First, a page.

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Old 09-01-2014, 09:39 PM   #1
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Seacock question...

I have to replace a raw water pump on my Lehman 120 hp diesel. I have to shut off the seacock in order to take the pump out, but the seacock has a square head plug. Does anyone know which way to turn the plug in order to shut it off? Clockwise or counterclockwise? And how many turns? Thanks in advance.
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Old 09-01-2014, 09:43 PM   #2
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The ones on my old boat were clockwise 45 degrees for closed.
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Old 09-01-2014, 10:24 PM   #3
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Thanks, ben. I'll try that again. I couldn't turn it that way before. Counterclockwise, yes. Clockwise, no luck. But I'll try it again. I had to spray WD40 just to turn it counter.
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Old 09-01-2014, 11:36 PM   #4
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I have to replace a raw water pump on my Lehman 120 hp diesel. I have to shut off the seacock in order to take the pump out, but the seacock has a square head plug. Does anyone know which way to turn the plug in order to shut it off? Clockwise or counterclockwise? And how many turns? Thanks in advance.
Every seacock I have ever seen required a 90-degree turn from fully open to fully closed. Sometimes the handle will only allow it to turn one way because of a stop cast into the body. Others will allow the tapered cone to turn either way. The handle will indicate when the seacock is fully open when it is lined up with the outlet. When it is at 90-degrees to the outlet, the seacock is fully closed. If you don't have the handle, and it has a square headed plug, it is probably aligned like the photo below. Open will be aligned across the points, not the flats.

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Old 09-01-2014, 11:50 PM   #5
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Thanks for the image, Larry. At least now I can envision what's going on when I turn it, which now appears I can turn either way. I did attach a pic of what I'm going through. Don't know if there's an advantage to having the square plug vs. a handle. But it sure is a pain in my stern side. Thanks again.
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Old 09-02-2014, 12:24 AM   #6
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Don't know if there's an advantage to having the square plug vs. a handle. But it sure is a pain in my stern side. Thanks again.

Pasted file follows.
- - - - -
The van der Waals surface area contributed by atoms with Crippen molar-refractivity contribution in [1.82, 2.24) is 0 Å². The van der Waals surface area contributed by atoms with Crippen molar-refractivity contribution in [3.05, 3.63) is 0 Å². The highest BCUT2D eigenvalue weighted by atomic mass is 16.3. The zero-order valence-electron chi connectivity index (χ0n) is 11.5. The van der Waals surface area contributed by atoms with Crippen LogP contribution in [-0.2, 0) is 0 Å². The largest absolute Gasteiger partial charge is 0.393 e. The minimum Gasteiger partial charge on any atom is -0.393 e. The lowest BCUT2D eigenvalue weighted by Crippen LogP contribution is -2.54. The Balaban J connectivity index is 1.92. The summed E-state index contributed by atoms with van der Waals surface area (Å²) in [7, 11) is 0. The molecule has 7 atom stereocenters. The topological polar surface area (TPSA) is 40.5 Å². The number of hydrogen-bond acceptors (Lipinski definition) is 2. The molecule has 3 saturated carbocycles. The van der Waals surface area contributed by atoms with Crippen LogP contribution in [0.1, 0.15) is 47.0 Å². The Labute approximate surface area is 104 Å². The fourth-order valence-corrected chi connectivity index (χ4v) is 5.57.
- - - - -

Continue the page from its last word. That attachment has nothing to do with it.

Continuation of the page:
The handle has a square hole in it that fits over the square plug, kind of like a wrench. Sounds like you are missing a handle. Like this one. Might check out eBay.
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Old 09-02-2014, 12:59 AM   #7
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Also check on the opposite side from the square plug. Many/most tapered valve seacocks have a nut or T handle you need to loosen to allow them to turn properly .
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Old 09-02-2014, 01:05 AM   #8
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Hey, Capt. Bill. I did notice the threads opposite the square plug in the photo provided by Larry. I guess I could've done what you said had I known. Could've saved a few ounces of WD40. However, when I did turn the square plug, the opposite side where the nut is started to leak a little. I panicked, and put it back in the original position, then thought I'd go to the Trawler Forum to get the real scoop. And you all were great help. Thanks.
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Old 09-02-2014, 03:29 AM   #9
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also check on the opposite side from the square plug. Many/most tapered valve seacocks have a nut or t handle you need to loosen to allow them to turn properly .
this!
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Old 09-02-2014, 08:32 AM   #10
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You should be "excising" your seacocks every month or two just so that they don't freeze up and so you can close them quickly in an emergency.

I would find handles for all of them and make sure they work and you can close them quickly if needed.

And yes, they turn 90 degrees from open to closed.
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Old 09-02-2014, 11:41 AM   #11
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Greetings,
Mr. 11. "...you need to loosen to allow them to turn properly..." I have to disagree with that statement. IMO the sea cocks should be operable at all times without loosening anything. If they have to be loosened in order to turn and leak as a result of said loosening, they need to be serviced.
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Old 09-02-2014, 11:47 AM   #12
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You should be "excising" your seacocks every month or two just so that they don't freeze up and so you can close them quickly in an emergency.

I would find handles for all of them and make sure they work and you can close them quickly if needed.

And yes, they turn 90 degrees from open to closed.

Actually if you close your seacocks when you leave the boat you'll reduce your chances of a flooding incident.
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Old 09-02-2014, 11:56 AM   #13